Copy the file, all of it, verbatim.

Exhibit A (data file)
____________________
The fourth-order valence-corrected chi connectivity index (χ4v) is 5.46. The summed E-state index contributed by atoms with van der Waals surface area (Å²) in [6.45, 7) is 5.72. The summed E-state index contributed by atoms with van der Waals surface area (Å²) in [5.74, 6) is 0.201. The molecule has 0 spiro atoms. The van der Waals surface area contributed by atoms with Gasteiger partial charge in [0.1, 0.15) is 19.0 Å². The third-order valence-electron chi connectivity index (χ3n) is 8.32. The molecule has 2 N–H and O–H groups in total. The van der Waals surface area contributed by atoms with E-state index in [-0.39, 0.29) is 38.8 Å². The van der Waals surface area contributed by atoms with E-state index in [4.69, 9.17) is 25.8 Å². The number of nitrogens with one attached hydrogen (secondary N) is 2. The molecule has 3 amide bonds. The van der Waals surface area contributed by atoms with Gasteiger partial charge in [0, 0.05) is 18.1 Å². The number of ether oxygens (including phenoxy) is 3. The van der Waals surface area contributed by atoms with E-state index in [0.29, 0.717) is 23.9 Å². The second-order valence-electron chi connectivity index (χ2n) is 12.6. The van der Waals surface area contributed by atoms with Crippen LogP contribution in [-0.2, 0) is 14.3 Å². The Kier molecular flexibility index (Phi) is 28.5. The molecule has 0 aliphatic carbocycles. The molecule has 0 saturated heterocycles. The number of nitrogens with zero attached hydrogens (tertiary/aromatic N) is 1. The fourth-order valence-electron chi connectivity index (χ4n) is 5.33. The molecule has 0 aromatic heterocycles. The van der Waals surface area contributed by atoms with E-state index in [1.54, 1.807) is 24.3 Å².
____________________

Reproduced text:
The fourth-order valence-corrected chi connectivity index (χ4v) is 5.46. The summed E-state index contributed by atoms with van der Waals surface area (Å²) in [6.45, 7) is 5.72. The summed E-state index contributed by atoms with van der Waals surface area (Å²) in [5.74, 6) is 0.201. The molecule has 0 spiro atoms. The van der Waals surface area contributed by atoms with Gasteiger partial charge in [0.1, 0.15) is 19.0 Å². The third-order valence-electron chi connectivity index (χ3n) is 8.32. The molecule has 2 N–H and O–H groups in total. The van der Waals surface area contributed by atoms with E-state index in [-0.39, 0.29) is 38.8 Å². The van der Waals surface area contributed by atoms with E-state index in [4.69, 9.17) is 25.8 Å². The number of nitrogens with one attached hydrogen (secondary N) is 2. The molecule has 3 amide bonds. The van der Waals surface area contributed by atoms with Gasteiger partial charge in [0, 0.05) is 18.1 Å². The number of ether oxygens (including phenoxy) is 3. The van der Waals surface area contributed by atoms with E-state index in [0.29, 0.717) is 23.9 Å². The second-order valence-electron chi connectivity index (χ2n) is 12.6. The van der Waals surface area contributed by atoms with Crippen LogP contribution in [-0.2, 0) is 14.3 Å². The Kier molecular flexibility index (Phi) is 28.5. The molecule has 0 aliphatic carbocycles. The molecule has 0 saturated heterocycles. The number of nitrogens with zero attached hydrogens (tertiary/aromatic N) is 1. The fourth-order valence-electron chi connectivity index (χ4n) is 5.33. The molecule has 0 aromatic heterocycles. The van der Waals surface area contributed by atoms with E-state index in [1.54, 1.807) is 24.3 Å².